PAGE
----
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Archive for ‘Reading: Recommended’

Avoiding Communications Claims in Litigation

No matter what the area of practice, the number one source of claims at LAWPRO is a breakdown in communication between the lawyer and client.

Between 2008 and 2013, nearly 4,600 communications claims – an average of 762 a year – have been reported to LAWPRO. The total cost of these claims to date is about $158 million – and likely to rise as more recent years’ claims are resolved.

In the Fall 2011 issue of LAWPRO Magazine we asked LAWPRO claims counsel with expertise in the various areas of law to provide insights into the communications mistakes they see . . . [more]

Posted in: Reading: Recommended

Avoiding Communciations Claims in Real Estate

No matter what the area of practice, the number one source of claims at LAWPRO is a breakdown in communication between the lawyer and client.

Between 2008 and 2013, nearly 4,600 communications claims – an average of 762 a year – have been reported to LAWPRO. The total cost of these claims to date is about $158 million – and likely to rise as more recent years’ claims are resolved.

In the Fall 2011 issue of LAWPRO Magazine we asked LAWPRO claims counsel with expertise in the various areas of law to provide insights into the communications mistakes they see . . . [more]

Posted in: Reading: Recommended

Work and Rework

I’m a fan of Basecamp, a web-based project management tool. It has just the right number of features, it’s simply structured, and, most importantly it’s effective. The same can be said of Rework, a book written by the creators of Basecamp, Jason Fried and David Heinemeier Hansson.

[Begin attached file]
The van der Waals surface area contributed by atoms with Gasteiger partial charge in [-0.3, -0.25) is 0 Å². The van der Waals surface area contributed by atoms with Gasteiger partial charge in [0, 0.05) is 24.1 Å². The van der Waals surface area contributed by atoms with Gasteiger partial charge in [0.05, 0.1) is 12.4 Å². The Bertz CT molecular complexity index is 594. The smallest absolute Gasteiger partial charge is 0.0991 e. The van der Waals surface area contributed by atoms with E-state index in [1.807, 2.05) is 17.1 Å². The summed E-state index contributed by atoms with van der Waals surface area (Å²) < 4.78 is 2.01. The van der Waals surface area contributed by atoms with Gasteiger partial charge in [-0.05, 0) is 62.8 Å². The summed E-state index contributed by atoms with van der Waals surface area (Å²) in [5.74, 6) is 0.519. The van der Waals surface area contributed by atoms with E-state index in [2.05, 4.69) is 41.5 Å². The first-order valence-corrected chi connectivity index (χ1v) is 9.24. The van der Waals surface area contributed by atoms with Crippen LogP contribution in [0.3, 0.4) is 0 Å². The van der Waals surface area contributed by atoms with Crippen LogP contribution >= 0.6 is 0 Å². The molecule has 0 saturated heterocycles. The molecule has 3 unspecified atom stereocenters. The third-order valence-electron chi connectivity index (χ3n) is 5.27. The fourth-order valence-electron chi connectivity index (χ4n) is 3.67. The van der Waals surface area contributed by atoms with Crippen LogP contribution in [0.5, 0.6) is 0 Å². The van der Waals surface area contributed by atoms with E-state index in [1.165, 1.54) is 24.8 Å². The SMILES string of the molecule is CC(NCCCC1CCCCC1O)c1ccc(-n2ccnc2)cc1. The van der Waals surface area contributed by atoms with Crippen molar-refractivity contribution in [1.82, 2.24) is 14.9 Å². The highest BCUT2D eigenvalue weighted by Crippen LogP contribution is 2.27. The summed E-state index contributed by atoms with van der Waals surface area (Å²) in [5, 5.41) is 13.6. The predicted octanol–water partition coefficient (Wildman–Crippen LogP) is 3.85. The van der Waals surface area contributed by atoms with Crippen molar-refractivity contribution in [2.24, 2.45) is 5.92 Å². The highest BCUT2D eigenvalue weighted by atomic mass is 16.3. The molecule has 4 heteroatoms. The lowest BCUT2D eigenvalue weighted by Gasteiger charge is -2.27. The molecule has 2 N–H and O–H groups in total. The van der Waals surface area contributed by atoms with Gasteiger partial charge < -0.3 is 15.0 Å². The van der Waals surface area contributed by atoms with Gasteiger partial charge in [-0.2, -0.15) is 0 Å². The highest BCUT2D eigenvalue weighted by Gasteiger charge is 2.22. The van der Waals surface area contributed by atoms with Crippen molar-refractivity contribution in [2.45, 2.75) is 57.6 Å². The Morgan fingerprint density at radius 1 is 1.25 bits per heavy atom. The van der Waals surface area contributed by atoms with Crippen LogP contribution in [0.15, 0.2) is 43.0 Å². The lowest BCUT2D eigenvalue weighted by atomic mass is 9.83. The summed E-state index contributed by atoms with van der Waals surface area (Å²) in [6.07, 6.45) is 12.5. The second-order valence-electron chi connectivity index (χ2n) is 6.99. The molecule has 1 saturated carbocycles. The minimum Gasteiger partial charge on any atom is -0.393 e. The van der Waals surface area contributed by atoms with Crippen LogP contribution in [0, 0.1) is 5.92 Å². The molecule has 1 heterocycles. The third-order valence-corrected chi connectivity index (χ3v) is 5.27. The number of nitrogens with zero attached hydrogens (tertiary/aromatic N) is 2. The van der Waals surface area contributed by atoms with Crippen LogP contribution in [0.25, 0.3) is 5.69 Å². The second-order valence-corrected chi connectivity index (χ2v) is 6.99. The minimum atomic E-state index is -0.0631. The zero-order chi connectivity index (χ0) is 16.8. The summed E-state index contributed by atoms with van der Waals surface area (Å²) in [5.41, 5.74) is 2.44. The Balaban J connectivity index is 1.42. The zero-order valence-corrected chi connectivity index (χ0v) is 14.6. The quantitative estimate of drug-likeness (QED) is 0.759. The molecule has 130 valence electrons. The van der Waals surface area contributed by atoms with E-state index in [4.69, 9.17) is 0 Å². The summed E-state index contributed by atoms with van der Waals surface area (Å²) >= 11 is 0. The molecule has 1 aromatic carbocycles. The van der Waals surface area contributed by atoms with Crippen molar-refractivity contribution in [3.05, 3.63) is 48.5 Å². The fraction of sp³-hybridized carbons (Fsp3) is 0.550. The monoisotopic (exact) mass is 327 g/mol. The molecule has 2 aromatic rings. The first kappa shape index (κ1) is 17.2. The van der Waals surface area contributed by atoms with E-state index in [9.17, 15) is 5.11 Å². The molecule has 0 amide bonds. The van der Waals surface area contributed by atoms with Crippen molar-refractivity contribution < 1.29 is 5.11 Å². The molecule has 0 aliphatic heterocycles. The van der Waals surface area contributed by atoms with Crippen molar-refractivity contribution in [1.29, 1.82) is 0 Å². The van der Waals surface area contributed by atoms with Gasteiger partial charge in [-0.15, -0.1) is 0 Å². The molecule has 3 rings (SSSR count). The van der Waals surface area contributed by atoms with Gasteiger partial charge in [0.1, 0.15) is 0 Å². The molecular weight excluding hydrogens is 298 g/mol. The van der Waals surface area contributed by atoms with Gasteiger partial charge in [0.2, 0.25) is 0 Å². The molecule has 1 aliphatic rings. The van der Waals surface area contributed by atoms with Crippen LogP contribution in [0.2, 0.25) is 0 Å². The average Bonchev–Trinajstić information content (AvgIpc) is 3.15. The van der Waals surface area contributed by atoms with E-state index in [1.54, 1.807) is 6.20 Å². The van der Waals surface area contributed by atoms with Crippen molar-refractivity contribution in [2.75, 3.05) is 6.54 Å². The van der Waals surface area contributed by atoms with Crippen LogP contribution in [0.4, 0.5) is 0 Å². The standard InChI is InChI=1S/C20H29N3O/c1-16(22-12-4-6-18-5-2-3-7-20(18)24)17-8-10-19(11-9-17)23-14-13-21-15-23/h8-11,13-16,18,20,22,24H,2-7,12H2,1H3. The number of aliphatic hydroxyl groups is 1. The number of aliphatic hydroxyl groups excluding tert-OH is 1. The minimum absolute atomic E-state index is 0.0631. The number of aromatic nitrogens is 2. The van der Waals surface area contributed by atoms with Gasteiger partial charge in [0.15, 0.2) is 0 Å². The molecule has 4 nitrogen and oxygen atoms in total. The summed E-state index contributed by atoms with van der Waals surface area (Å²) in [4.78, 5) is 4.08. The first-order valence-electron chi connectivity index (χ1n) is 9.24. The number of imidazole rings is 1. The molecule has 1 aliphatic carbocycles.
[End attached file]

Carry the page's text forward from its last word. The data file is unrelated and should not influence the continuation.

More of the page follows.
We could learn something from these guys
Fried and Hansson founded a small, Chicago-based web design company called 37signals in 1999. The team soon noticed the need for an online tool that would help people “get work done” without heavy investments in commitments, resources or time. Basecamp became that tool. . . . [more]

Posted in: Practice of Law: Practice Management, Reading, Reading: Recommended

What Keeps Family Lawyers Up at Night? Providing Effective Service While Managing Expectations

Like many areas of practice, family law is going through a period of change. Both clients and their lawyers are questioning traditional modes of practice. Economic woes both cause legal problems, and leave clients with limited resources with which to resolve them. Stress – for both families in crisis and for their lawyers – is a constant reality. Still, within this challenging climate, family lawyers are expected to work diligently and professionally in the service of their clients’ interests.

To understand how the bar is coping with the demands of modern family law practice, LAWPRO invited a sampling of lawyers . . . [more]

Posted in: Reading: Recommended

Simple Questions in Complex Situations